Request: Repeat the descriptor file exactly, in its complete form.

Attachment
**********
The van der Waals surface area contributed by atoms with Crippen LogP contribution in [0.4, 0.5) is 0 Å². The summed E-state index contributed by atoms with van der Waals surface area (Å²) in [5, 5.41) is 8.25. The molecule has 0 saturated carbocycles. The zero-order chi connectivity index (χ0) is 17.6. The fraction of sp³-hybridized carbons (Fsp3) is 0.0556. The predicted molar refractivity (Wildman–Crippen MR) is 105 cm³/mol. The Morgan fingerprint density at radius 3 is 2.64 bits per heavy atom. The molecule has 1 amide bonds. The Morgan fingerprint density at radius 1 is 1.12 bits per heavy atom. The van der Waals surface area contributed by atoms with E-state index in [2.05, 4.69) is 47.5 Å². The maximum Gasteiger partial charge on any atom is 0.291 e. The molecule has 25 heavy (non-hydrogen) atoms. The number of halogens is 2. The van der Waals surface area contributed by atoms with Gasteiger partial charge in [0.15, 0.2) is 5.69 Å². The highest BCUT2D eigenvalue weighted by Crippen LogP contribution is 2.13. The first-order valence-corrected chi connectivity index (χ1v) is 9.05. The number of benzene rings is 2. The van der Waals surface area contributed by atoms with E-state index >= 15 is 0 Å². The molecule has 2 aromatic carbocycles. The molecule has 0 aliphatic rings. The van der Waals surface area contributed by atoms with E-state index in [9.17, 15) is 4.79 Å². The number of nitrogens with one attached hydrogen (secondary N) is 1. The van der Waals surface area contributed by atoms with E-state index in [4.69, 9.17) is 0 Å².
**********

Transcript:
The van der Waals surface area contributed by atoms with Crippen LogP contribution in [0.4, 0.5) is 0 Å². The summed E-state index contributed by atoms with van der Waals surface area (Å²) in [5, 5.41) is 8.25. The molecule has 0 saturated carbocycles. The zero-order chi connectivity index (χ0) is 17.6. The fraction of sp³-hybridized carbons (Fsp3) is 0.0556. The predicted molar refractivity (Wildman–Crippen MR) is 105 cm³/mol. The Morgan fingerprint density at radius 3 is 2.64 bits per heavy atom. The molecule has 1 amide bonds. The Morgan fingerprint density at radius 1 is 1.12 bits per heavy atom. The van der Waals surface area contributed by atoms with E-state index in [2.05, 4.69) is 47.5 Å². The maximum Gasteiger partial charge on any atom is 0.291 e. The molecule has 25 heavy (non-hydrogen) atoms. The number of halogens is 2. The van der Waals surface area contributed by atoms with Gasteiger partial charge in [0.15, 0.2) is 5.69 Å². The highest BCUT2D eigenvalue weighted by Crippen LogP contribution is 2.13. The first-order valence-corrected chi connectivity index (χ1v) is 9.05. The number of benzene rings is 2. The van der Waals surface area contributed by atoms with E-state index >= 15 is 0 Å². The molecule has 2 aromatic carbocycles. The molecule has 0 aliphatic rings. The van der Waals surface area contributed by atoms with E-state index in [9.17, 15) is 4.79 Å². The number of nitrogens with one attached hydrogen (secondary N) is 1. The van der Waals surface area contributed by atoms with E-state index in [4.69, 9.17) is 0 Å².